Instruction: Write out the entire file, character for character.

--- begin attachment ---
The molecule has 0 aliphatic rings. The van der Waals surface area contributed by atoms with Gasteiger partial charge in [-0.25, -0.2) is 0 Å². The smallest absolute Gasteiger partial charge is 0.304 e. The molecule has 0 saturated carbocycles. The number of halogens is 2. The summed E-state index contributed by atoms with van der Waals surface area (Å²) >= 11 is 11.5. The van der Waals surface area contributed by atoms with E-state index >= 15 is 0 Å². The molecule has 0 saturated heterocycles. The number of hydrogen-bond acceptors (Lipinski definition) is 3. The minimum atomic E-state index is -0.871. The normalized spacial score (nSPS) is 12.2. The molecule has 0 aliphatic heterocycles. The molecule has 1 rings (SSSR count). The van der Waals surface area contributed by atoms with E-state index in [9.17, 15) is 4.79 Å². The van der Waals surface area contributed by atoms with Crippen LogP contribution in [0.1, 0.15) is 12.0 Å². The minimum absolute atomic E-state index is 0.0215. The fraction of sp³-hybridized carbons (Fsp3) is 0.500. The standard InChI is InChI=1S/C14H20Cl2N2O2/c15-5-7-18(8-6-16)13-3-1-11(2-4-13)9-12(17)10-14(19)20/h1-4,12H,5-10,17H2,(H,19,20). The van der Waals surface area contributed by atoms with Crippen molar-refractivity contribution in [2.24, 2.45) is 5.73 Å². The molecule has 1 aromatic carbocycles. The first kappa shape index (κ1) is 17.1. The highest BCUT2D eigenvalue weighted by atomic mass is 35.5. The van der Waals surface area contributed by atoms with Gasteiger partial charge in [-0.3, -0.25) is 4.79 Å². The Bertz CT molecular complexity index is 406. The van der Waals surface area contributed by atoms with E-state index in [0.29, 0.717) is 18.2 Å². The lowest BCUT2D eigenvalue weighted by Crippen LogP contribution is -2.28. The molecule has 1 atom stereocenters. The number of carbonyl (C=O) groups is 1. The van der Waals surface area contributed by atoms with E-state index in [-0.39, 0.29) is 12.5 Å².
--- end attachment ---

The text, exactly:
The molecule has 0 aliphatic rings. The van der Waals surface area contributed by atoms with Gasteiger partial charge in [-0.25, -0.2) is 0 Å². The smallest absolute Gasteiger partial charge is 0.304 e. The molecule has 0 saturated carbocycles. The number of halogens is 2. The summed E-state index contributed by atoms with van der Waals surface area (Å²) >= 11 is 11.5. The van der Waals surface area contributed by atoms with E-state index >= 15 is 0 Å². The molecule has 0 saturated heterocycles. The number of hydrogen-bond acceptors (Lipinski definition) is 3. The minimum atomic E-state index is -0.871. The normalized spacial score (nSPS) is 12.2. The molecule has 0 aliphatic heterocycles. The molecule has 1 rings (SSSR count). The van der Waals surface area contributed by atoms with E-state index in [9.17, 15) is 4.79 Å². The van der Waals surface area contributed by atoms with Crippen LogP contribution in [0.1, 0.15) is 12.0 Å². The minimum absolute atomic E-state index is 0.0215. The fraction of sp³-hybridized carbons (Fsp3) is 0.500. The standard InChI is InChI=1S/C14H20Cl2N2O2/c15-5-7-18(8-6-16)13-3-1-11(2-4-13)9-12(17)10-14(19)20/h1-4,12H,5-10,17H2,(H,19,20). The van der Waals surface area contributed by atoms with Crippen molar-refractivity contribution in [2.24, 2.45) is 5.73 Å². The molecule has 1 aromatic carbocycles. The first kappa shape index (κ1) is 17.1. The highest BCUT2D eigenvalue weighted by atomic mass is 35.5. The van der Waals surface area contributed by atoms with Gasteiger partial charge in [-0.3, -0.25) is 4.79 Å². The Bertz CT molecular complexity index is 406. The van der Waals surface area contributed by atoms with E-state index in [0.29, 0.717) is 18.2 Å². The lowest BCUT2D eigenvalue weighted by Crippen LogP contribution is -2.28. The molecule has 1 atom stereocenters. The number of carbonyl (C=O) groups is 1. The van der Waals surface area contributed by atoms with E-state index in [-0.39, 0.29) is 12.5 Å².